by Dr. Enozia Vakil on  February 6, 2013 at 12:06 PM Health In Focus
From Fish to Man
The evolution of man is probably the most controversial topic of debate since decades. However, new studies done by archeologists and geneticists may provide a key to resolving the quarrels raging since over half a century or more. New inventions and gene modifications have paved way for science and allowed us to look at the evolution of man in a whole new light.

Scientists from CSIC-Universidad Pablo de Olavide-Junta de Andalucía, in Seville, Spain have now demonstrated a whole new process of development of limbs from fins of a fish. This startling new concept may give us some deep insight about how man may have evolved from these inhabitants of oceans and seas.

The study reported in the December issue of Developmental Cell and the Cell Press Journal have provided new evidences of how the development of hands and feet in humans may have occurred due to gain of some new DNA elements that activate particular genes.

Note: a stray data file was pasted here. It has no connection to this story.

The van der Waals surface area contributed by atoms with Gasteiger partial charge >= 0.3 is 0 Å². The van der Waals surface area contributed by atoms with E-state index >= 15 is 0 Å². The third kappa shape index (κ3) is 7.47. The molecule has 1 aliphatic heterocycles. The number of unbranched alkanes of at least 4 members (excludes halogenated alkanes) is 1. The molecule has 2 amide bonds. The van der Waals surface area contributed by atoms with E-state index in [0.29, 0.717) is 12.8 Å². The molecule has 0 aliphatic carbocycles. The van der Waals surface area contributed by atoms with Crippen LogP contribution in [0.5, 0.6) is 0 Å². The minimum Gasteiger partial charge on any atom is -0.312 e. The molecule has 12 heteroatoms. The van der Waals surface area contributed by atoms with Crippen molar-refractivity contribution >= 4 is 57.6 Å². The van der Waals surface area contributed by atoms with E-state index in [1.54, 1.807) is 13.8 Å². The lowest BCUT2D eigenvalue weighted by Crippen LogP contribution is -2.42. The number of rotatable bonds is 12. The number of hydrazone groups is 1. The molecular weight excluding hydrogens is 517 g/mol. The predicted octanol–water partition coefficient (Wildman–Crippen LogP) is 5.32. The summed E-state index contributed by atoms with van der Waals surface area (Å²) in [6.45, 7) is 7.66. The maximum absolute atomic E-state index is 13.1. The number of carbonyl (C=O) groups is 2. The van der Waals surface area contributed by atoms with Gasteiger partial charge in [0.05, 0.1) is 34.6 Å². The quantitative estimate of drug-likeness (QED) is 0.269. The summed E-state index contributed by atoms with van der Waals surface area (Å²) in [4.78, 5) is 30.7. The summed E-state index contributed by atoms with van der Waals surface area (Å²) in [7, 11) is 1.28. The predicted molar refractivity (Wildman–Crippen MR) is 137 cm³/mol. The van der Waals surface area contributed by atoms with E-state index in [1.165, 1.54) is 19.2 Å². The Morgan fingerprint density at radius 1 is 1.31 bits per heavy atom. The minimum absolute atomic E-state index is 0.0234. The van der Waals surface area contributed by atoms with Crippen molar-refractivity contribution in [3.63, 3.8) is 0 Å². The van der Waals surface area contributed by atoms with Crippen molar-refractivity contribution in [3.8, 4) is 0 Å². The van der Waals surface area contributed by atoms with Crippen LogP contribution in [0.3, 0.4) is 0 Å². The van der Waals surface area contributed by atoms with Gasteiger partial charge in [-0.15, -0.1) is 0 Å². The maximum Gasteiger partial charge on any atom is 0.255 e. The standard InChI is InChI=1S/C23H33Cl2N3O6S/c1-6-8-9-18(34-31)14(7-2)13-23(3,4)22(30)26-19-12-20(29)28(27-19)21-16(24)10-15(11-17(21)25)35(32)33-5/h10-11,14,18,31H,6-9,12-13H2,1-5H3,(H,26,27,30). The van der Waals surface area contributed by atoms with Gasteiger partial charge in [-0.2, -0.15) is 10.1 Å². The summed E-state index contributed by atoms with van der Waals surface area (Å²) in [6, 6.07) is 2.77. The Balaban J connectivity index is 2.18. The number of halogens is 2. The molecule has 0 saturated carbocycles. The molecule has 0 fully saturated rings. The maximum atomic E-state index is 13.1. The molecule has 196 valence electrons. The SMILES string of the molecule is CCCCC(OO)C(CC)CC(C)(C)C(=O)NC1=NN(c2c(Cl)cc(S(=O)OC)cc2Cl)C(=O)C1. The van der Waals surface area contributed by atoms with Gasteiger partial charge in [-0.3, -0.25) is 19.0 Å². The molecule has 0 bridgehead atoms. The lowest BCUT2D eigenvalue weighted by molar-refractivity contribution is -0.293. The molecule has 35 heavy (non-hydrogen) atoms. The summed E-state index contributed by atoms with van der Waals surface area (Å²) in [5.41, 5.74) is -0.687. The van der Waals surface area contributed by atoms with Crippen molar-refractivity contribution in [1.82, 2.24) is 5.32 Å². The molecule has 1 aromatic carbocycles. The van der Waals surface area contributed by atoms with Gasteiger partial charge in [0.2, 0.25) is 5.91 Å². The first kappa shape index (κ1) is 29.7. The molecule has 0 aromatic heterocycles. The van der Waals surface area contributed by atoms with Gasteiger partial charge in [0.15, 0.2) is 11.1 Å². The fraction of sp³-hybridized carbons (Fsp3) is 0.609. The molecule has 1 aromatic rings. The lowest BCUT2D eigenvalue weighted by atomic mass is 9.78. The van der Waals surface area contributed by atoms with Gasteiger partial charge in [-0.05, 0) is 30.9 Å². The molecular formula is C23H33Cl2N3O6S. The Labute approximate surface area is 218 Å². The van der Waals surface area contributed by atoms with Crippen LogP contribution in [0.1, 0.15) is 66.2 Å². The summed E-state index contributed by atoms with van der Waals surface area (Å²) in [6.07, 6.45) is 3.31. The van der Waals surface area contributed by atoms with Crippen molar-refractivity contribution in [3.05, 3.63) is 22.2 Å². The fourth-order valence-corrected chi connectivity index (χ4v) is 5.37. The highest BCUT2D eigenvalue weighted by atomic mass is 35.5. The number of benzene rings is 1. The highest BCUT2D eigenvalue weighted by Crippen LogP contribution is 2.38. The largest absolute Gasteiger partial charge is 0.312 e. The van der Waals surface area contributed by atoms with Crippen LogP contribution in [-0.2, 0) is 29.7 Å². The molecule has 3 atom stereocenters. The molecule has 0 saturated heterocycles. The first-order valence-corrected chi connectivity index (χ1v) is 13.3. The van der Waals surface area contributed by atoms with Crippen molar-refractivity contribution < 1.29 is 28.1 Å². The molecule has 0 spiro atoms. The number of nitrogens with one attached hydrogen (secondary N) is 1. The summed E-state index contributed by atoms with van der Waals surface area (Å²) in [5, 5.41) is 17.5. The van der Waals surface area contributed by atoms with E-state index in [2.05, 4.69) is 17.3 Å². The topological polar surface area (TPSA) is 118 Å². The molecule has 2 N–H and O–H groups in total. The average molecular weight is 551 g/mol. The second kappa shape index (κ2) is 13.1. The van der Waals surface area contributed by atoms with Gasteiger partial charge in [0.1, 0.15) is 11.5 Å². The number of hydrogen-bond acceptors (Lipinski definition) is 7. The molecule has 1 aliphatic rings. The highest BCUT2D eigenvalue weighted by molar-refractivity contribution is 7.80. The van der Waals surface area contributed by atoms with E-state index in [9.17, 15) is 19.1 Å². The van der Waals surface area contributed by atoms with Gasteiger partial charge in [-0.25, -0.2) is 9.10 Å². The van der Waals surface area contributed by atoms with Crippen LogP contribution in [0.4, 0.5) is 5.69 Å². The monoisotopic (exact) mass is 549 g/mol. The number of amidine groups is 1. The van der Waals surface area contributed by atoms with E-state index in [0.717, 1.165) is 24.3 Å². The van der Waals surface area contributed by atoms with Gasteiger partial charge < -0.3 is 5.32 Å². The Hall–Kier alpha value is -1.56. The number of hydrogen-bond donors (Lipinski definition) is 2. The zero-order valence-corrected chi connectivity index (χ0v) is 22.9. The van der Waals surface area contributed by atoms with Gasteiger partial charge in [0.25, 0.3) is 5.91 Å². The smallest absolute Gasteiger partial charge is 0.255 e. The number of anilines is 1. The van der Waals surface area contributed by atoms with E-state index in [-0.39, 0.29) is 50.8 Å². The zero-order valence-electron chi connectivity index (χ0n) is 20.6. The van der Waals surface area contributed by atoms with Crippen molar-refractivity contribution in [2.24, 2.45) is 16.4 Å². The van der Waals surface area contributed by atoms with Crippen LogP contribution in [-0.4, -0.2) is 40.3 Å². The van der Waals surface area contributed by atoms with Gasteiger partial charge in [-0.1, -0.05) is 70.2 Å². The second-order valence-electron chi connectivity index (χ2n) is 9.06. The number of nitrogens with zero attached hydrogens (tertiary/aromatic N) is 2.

Dr. José Luis Gómez-Skarmeta of the CSIC-Universidad Pablo de Olavide-Junta de Andalucía and his colleagues introduced a gene called Hoxd13, at the tip of the zebrafish embryo's fin. This gene is thought to play a role in distinguishing body parts.

Introduction of this gene led to a startling discovery-it showed significant reduction of fin tissue and development of cartilage tissue in the baby zebrafish. Moreover, the Hoxd13 control element, responsible for expression of that gene, was also found to be present in zebrafish. This remnant of the control element hints that last common ancestor of finned animals may also have possessed this control element that may have led to the development of limbs in the next generation of the species.

This discovery will not just put an end to all the controversy about the evolution of man, but also help us gain some helpful insight about different limb malformation diseases that occur in humans like synpolydactyly (fusion of digits) and hand-foot genital syndrome (limb malformations and urogenital defects).

Source: Medindia

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